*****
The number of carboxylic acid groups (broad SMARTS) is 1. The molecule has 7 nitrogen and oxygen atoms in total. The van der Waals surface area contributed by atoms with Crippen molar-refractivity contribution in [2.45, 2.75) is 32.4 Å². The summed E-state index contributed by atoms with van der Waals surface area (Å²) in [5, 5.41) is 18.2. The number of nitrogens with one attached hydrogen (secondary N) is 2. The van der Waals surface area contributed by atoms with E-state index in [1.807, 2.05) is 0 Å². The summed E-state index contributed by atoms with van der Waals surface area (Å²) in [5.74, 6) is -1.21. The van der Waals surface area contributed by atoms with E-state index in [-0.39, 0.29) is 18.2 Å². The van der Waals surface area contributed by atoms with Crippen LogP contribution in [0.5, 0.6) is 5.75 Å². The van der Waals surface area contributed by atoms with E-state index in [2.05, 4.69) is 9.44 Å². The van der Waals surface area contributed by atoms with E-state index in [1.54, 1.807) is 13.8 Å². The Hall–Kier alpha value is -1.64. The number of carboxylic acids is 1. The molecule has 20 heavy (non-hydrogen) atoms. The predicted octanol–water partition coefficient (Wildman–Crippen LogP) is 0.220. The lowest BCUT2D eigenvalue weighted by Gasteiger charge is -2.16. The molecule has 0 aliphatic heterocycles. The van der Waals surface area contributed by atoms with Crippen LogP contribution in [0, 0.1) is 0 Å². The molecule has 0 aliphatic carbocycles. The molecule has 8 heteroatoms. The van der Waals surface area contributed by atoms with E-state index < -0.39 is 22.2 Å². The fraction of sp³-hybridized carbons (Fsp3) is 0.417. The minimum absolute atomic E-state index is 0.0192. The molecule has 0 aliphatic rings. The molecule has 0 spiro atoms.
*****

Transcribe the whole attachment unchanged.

The number of carboxylic acid groups (broad SMARTS) is 1. The molecule has 7 nitrogen and oxygen atoms in total. The van der Waals surface area contributed by atoms with Crippen molar-refractivity contribution in [2.45, 2.75) is 32.4 Å². The summed E-state index contributed by atoms with van der Waals surface area (Å²) in [5, 5.41) is 18.2. The number of nitrogens with one attached hydrogen (secondary N) is 2. The van der Waals surface area contributed by atoms with E-state index in [1.807, 2.05) is 0 Å². The summed E-state index contributed by atoms with van der Waals surface area (Å²) in [5.74, 6) is -1.21. The van der Waals surface area contributed by atoms with E-state index in [-0.39, 0.29) is 18.2 Å². The van der Waals surface area contributed by atoms with Crippen LogP contribution in [0.5, 0.6) is 5.75 Å². The van der Waals surface area contributed by atoms with E-state index in [2.05, 4.69) is 9.44 Å². The van der Waals surface area contributed by atoms with E-state index in [1.54, 1.807) is 13.8 Å². The Hall–Kier alpha value is -1.64. The number of carboxylic acids is 1. The molecule has 20 heavy (non-hydrogen) atoms. The predicted octanol–water partition coefficient (Wildman–Crippen LogP) is 0.220. The lowest BCUT2D eigenvalue weighted by Gasteiger charge is -2.16. The molecule has 0 aliphatic heterocycles. The van der Waals surface area contributed by atoms with Crippen LogP contribution in [0, 0.1) is 0 Å². The molecule has 0 aliphatic carbocycles. The molecule has 8 heteroatoms. The van der Waals surface area contributed by atoms with E-state index < -0.39 is 22.2 Å². The fraction of sp³-hybridized carbons (Fsp3) is 0.417. The minimum absolute atomic E-state index is 0.0192. The molecule has 0 aliphatic rings. The molecule has 0 spiro atoms.